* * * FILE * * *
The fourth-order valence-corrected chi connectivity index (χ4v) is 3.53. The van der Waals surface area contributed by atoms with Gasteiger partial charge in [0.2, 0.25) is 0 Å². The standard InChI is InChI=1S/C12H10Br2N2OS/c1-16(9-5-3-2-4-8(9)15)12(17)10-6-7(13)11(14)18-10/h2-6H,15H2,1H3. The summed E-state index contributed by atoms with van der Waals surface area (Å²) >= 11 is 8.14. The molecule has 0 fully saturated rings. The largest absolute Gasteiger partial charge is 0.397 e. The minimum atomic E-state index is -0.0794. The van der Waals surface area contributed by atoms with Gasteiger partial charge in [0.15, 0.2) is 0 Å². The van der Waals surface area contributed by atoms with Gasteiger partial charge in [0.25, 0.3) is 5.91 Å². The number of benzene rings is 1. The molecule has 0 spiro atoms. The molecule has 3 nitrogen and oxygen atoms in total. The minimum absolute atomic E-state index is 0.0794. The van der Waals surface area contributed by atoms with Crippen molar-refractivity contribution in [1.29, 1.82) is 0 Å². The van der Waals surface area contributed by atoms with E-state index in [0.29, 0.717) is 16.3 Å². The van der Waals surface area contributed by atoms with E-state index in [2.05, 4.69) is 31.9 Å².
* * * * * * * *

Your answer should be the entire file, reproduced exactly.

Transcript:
The fourth-order valence-corrected chi connectivity index (χ4v) is 3.53. The van der Waals surface area contributed by atoms with Gasteiger partial charge in [0.2, 0.25) is 0 Å². The standard InChI is InChI=1S/C12H10Br2N2OS/c1-16(9-5-3-2-4-8(9)15)12(17)10-6-7(13)11(14)18-10/h2-6H,15H2,1H3. The summed E-state index contributed by atoms with van der Waals surface area (Å²) >= 11 is 8.14. The molecule has 0 fully saturated rings. The largest absolute Gasteiger partial charge is 0.397 e. The minimum atomic E-state index is -0.0794. The van der Waals surface area contributed by atoms with Gasteiger partial charge in [0.15, 0.2) is 0 Å². The van der Waals surface area contributed by atoms with Gasteiger partial charge in [0.25, 0.3) is 5.91 Å². The number of benzene rings is 1. The molecule has 0 spiro atoms. The molecule has 3 nitrogen and oxygen atoms in total. The minimum absolute atomic E-state index is 0.0794. The van der Waals surface area contributed by atoms with Crippen molar-refractivity contribution in [1.29, 1.82) is 0 Å². The van der Waals surface area contributed by atoms with E-state index in [0.29, 0.717) is 16.3 Å². The van der Waals surface area contributed by atoms with E-state index in [2.05, 4.69) is 31.9 Å².